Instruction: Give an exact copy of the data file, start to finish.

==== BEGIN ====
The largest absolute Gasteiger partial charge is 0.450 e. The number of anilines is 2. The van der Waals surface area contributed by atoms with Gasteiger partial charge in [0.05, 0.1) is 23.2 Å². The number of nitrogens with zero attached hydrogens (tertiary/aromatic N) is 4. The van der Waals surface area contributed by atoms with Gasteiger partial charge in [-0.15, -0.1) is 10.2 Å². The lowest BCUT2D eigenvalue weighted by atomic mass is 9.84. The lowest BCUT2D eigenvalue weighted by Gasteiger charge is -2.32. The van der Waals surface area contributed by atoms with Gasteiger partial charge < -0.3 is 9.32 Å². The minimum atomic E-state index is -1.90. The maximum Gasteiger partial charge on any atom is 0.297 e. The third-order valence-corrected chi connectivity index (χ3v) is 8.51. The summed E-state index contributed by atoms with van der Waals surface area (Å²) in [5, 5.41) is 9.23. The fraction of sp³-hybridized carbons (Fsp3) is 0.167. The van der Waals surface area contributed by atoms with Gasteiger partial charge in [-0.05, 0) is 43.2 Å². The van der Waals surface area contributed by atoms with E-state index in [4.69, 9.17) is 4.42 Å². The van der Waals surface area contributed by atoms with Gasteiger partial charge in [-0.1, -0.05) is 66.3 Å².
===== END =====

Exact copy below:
The largest absolute Gasteiger partial charge is 0.450 e. The number of anilines is 2. The van der Waals surface area contributed by atoms with Gasteiger partial charge in [0.05, 0.1) is 23.2 Å². The number of nitrogens with zero attached hydrogens (tertiary/aromatic N) is 4. The van der Waals surface area contributed by atoms with Gasteiger partial charge in [-0.15, -0.1) is 10.2 Å². The lowest BCUT2D eigenvalue weighted by atomic mass is 9.84. The lowest BCUT2D eigenvalue weighted by Gasteiger charge is -2.32. The van der Waals surface area contributed by atoms with Gasteiger partial charge < -0.3 is 9.32 Å². The minimum atomic E-state index is -1.90. The maximum Gasteiger partial charge on any atom is 0.297 e. The third-order valence-corrected chi connectivity index (χ3v) is 8.51. The summed E-state index contributed by atoms with van der Waals surface area (Å²) in [5, 5.41) is 9.23. The fraction of sp³-hybridized carbons (Fsp3) is 0.167. The van der Waals surface area contributed by atoms with Gasteiger partial charge in [-0.05, 0) is 43.2 Å². The van der Waals surface area contributed by atoms with E-state index in [4.69, 9.17) is 4.42 Å². The van der Waals surface area contributed by atoms with Gasteiger partial charge in [-0.1, -0.05) is 66.3 Å².